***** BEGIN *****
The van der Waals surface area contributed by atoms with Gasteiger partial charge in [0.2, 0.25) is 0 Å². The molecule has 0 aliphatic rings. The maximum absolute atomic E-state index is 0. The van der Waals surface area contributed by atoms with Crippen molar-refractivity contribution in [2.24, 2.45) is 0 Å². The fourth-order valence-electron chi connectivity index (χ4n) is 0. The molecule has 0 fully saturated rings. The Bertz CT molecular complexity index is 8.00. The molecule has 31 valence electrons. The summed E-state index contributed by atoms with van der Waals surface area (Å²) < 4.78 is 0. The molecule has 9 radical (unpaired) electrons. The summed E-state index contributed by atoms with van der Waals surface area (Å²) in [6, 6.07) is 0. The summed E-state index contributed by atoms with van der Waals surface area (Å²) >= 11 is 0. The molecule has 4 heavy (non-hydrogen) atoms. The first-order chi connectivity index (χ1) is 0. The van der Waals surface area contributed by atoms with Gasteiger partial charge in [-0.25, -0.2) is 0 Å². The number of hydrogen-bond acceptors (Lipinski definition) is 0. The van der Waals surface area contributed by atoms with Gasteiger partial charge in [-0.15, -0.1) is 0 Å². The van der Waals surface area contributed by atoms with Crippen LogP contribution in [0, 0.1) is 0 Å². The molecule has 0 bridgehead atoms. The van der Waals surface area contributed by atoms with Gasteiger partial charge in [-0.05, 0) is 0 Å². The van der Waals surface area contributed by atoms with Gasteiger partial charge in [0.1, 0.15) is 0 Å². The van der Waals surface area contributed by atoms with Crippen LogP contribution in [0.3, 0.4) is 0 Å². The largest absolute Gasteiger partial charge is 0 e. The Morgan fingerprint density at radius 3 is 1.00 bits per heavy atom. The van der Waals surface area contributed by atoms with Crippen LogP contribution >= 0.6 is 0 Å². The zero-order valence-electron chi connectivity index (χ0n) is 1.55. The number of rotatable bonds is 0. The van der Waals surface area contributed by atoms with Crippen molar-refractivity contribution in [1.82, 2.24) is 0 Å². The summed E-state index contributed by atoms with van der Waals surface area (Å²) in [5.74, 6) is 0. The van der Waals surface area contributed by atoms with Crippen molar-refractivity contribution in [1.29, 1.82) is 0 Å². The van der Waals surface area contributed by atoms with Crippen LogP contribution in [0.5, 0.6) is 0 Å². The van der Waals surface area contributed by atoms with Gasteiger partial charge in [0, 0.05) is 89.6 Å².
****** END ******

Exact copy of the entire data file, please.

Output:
The van der Waals surface area contributed by atoms with Gasteiger partial charge in [0.2, 0.25) is 0 Å². The molecule has 0 aliphatic rings. The maximum absolute atomic E-state index is 0. The van der Waals surface area contributed by atoms with Crippen molar-refractivity contribution in [2.24, 2.45) is 0 Å². The fourth-order valence-electron chi connectivity index (χ4n) is 0. The molecule has 0 fully saturated rings. The Bertz CT molecular complexity index is 8.00. The molecule has 31 valence electrons. The summed E-state index contributed by atoms with van der Waals surface area (Å²) < 4.78 is 0. The molecule has 9 radical (unpaired) electrons. The summed E-state index contributed by atoms with van der Waals surface area (Å²) in [6, 6.07) is 0. The summed E-state index contributed by atoms with van der Waals surface area (Å²) >= 11 is 0. The molecule has 4 heavy (non-hydrogen) atoms. The first-order chi connectivity index (χ1) is 0. The van der Waals surface area contributed by atoms with Gasteiger partial charge in [-0.25, -0.2) is 0 Å². The number of hydrogen-bond acceptors (Lipinski definition) is 0. The van der Waals surface area contributed by atoms with Gasteiger partial charge in [-0.15, -0.1) is 0 Å². The van der Waals surface area contributed by atoms with Crippen LogP contribution in [0, 0.1) is 0 Å². The molecule has 0 bridgehead atoms. The van der Waals surface area contributed by atoms with Gasteiger partial charge in [-0.05, 0) is 0 Å². The van der Waals surface area contributed by atoms with Gasteiger partial charge in [0.1, 0.15) is 0 Å². The van der Waals surface area contributed by atoms with Crippen LogP contribution in [0.3, 0.4) is 0 Å². The largest absolute Gasteiger partial charge is 0 e. The Morgan fingerprint density at radius 3 is 1.00 bits per heavy atom. The van der Waals surface area contributed by atoms with Crippen LogP contribution >= 0.6 is 0 Å². The zero-order valence-electron chi connectivity index (χ0n) is 1.55. The number of rotatable bonds is 0. The van der Waals surface area contributed by atoms with Crippen molar-refractivity contribution in [1.82, 2.24) is 0 Å². The summed E-state index contributed by atoms with van der Waals surface area (Å²) in [5.74, 6) is 0. The van der Waals surface area contributed by atoms with Crippen molar-refractivity contribution in [1.29, 1.82) is 0 Å². The van der Waals surface area contributed by atoms with Crippen LogP contribution in [0.5, 0.6) is 0 Å². The van der Waals surface area contributed by atoms with Gasteiger partial charge in [0, 0.05) is 89.6 Å².